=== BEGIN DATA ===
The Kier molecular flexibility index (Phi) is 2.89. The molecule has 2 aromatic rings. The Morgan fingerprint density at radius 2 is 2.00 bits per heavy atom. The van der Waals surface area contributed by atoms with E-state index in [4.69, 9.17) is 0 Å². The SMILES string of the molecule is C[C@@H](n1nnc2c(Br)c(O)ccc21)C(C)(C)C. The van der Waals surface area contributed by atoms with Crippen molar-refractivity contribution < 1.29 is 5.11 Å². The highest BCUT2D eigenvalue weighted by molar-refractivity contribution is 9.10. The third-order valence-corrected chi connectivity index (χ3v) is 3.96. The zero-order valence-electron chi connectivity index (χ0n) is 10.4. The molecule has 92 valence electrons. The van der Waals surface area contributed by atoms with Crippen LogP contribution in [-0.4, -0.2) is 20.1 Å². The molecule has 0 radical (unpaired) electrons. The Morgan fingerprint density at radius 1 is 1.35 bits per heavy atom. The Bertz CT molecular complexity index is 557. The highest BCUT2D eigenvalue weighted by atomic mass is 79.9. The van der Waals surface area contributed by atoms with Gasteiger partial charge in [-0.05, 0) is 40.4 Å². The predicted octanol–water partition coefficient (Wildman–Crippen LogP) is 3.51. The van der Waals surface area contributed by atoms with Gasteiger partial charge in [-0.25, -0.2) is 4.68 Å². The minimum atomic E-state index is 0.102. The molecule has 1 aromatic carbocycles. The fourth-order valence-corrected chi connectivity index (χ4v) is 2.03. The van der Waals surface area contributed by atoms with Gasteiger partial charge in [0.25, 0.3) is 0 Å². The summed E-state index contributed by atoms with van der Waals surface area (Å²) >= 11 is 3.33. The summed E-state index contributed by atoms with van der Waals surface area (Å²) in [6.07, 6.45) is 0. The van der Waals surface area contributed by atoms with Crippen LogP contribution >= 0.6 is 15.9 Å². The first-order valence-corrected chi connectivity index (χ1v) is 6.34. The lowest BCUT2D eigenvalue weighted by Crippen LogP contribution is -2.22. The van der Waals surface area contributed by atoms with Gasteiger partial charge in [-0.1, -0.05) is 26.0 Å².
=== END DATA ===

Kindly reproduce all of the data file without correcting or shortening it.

The Kier molecular flexibility index (Phi) is 2.89. The molecule has 2 aromatic rings. The Morgan fingerprint density at radius 2 is 2.00 bits per heavy atom. The van der Waals surface area contributed by atoms with E-state index in [4.69, 9.17) is 0 Å². The SMILES string of the molecule is C[C@@H](n1nnc2c(Br)c(O)ccc21)C(C)(C)C. The van der Waals surface area contributed by atoms with Crippen molar-refractivity contribution < 1.29 is 5.11 Å². The highest BCUT2D eigenvalue weighted by molar-refractivity contribution is 9.10. The third-order valence-corrected chi connectivity index (χ3v) is 3.96. The zero-order valence-electron chi connectivity index (χ0n) is 10.4. The molecule has 92 valence electrons. The van der Waals surface area contributed by atoms with Crippen LogP contribution in [-0.4, -0.2) is 20.1 Å². The molecule has 0 radical (unpaired) electrons. The Morgan fingerprint density at radius 1 is 1.35 bits per heavy atom. The Bertz CT molecular complexity index is 557. The highest BCUT2D eigenvalue weighted by atomic mass is 79.9. The van der Waals surface area contributed by atoms with Gasteiger partial charge in [-0.05, 0) is 40.4 Å². The predicted octanol–water partition coefficient (Wildman–Crippen LogP) is 3.51. The van der Waals surface area contributed by atoms with Gasteiger partial charge in [-0.25, -0.2) is 4.68 Å². The minimum atomic E-state index is 0.102. The molecule has 1 aromatic carbocycles. The fourth-order valence-corrected chi connectivity index (χ4v) is 2.03. The van der Waals surface area contributed by atoms with Gasteiger partial charge in [0.25, 0.3) is 0 Å². The summed E-state index contributed by atoms with van der Waals surface area (Å²) >= 11 is 3.33. The summed E-state index contributed by atoms with van der Waals surface area (Å²) in [6.07, 6.45) is 0. The van der Waals surface area contributed by atoms with Crippen LogP contribution >= 0.6 is 15.9 Å². The first-order valence-corrected chi connectivity index (χ1v) is 6.34. The lowest BCUT2D eigenvalue weighted by Crippen LogP contribution is -2.22. The van der Waals surface area contributed by atoms with Gasteiger partial charge in [-0.1, -0.05) is 26.0 Å².